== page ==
In 'Allah' row, court allows SIB's judicial review bid
9:00AM Oct 1, 2014
By Hafiz Yatim
The Court of Appeal has allowed Sidang Injil Borneo's (SIB) bid to initiate a judicial review application over the use of the word 'Allah' in all publications for its congregations.
SIB is also seeking permission to import Christian religious books with the word.
The three-member Court of Appeal panel led by Justice Rohana Yusof unanimously decided to grant the leave (permission).
The other judges were Justices Tengku Maimun Tuan Mat and Abang Iskandar Abang Hashim.
"The threshold for the granting of leave is very low, that is prima facie, and we note the appellants have met the threshold and we allow leave.
"The decision of the Kuala Lumpur High Court is set aside,” Justice Rohana said.
With this, the KL High Court will hear the merits of SIB’s application, unlike previously, where it was shot down at its first instance. A mention date has been fixed for Oct 16 in Kuala Lumpur.
“The court orders that the case be remitted back to the High Court for it to be heard,” Justice Rohana said.
Previously, SIB failed to obtain leave to initiate a judicial review from the High Court inn Kuala Lumpur, resulting in this application by the church today.
The High Court on May 5 said it was bound by the Court of Appeal's decision on the case involving Catholic weekly the Heraldwhere it ruled that 'Allah' is for the exclusive use of Muslims.
Justice Rohana said while the High Court may be bound by the Court of Appeal decision then, the Federal Court had ruled the comments made are mere obiter dictum (comments made in passing and therefore not binding).
“They are no longer binding on the High Court judge now,” she said.
SIB president Jerry Dusing (left) named the Home Ministry and the government as respondents in the judicial review application, which was filed in 2007 following the seizure of the books at the Low-Cost Carrier Terminal in Sepang that year.
However, before the Catholic Church's review involving the Herald, SIB president Jerry Dusing had already filed the judicial review application following the seizure of the church's religious books in August 2007.
Books returned in 2008
The books were returned in 2008, just before the general election that year, but the judicial review application was not withdrawn as Dusing said it affected the Christian community in Sabah and Sarawak and the seizure went against the agreement of the two states joining together with Malaya in forming Malaysia.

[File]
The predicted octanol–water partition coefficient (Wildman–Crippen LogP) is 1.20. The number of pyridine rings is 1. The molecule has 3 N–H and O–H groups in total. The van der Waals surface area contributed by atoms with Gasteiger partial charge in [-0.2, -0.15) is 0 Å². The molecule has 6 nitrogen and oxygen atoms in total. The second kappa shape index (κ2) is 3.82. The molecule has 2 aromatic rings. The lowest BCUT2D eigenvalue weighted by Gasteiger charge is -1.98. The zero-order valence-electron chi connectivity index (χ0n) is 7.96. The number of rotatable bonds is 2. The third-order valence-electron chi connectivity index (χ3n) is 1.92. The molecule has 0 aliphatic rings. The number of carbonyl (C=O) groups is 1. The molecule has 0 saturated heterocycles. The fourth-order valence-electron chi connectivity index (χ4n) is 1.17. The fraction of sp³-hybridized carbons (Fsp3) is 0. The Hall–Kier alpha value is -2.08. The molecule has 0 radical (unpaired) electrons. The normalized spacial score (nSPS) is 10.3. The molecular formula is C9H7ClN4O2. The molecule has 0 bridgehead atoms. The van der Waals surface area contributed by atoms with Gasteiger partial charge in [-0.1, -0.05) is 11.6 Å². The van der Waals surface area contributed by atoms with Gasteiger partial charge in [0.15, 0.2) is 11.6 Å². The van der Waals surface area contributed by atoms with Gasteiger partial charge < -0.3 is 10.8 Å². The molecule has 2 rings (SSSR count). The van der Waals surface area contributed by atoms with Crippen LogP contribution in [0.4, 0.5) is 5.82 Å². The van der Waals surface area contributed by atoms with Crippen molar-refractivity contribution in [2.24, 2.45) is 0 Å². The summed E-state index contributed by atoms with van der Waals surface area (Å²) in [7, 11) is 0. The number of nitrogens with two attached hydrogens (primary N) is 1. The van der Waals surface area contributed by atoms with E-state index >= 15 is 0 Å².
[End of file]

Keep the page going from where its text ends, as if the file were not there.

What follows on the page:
Despite the books being returned, SIB is going ahead with the judicial review application as it does not want problems in the near future as a result of this, and the use of the religious books as a pawn before each election.
Counsel for SIB Lim Heng Seng (right) submitted that while some states in Peninsular Malaysia have enacted laws barring non-Muslims from using the term ‘Allah’, there is no legislation in Sabah and Sarawak to do that.
"These Bumiputera Christians from Sabah and Sarawak have been using the word Allah for many generations in all aspects of profession and practice of their Christian faith since their upbringing and childhood.
"Hence, the home minister should not act beyond his powers to seize the books, which are for use in Sabah and Sarawak," Lim said.
SIB is seeking 13 declarations and three orders from the court and this concerns with the right to use 'Allah' in all publications used or imported for its congregations.
It also sought a declaration that the Home Ministry's prohibition of the use of the words 'Allah', 'solat', 'Kaabah' and 'Baitullah' - which are considered exclusive to Islam - is unconstitutional based on Article 3, 8, 11, 12, 74, 76 and 80.
The Catholic archbishop's review application with regard to theHerald was filed in 2009, but this was heard first and decided by the courts.
However, it is still subject for review as the archbishop has filedan application to review the Federal Court's decision last month.
Apart from the two cases, there is also the Jill Ireland matter, where the clerk’s CDs with the word 'Allah' were confiscated.
These three cases would have an impact on the rights of the majority Christian community in Sabah and Sarawak, who use 'Allah' to refer to God in their prayers and their daily life.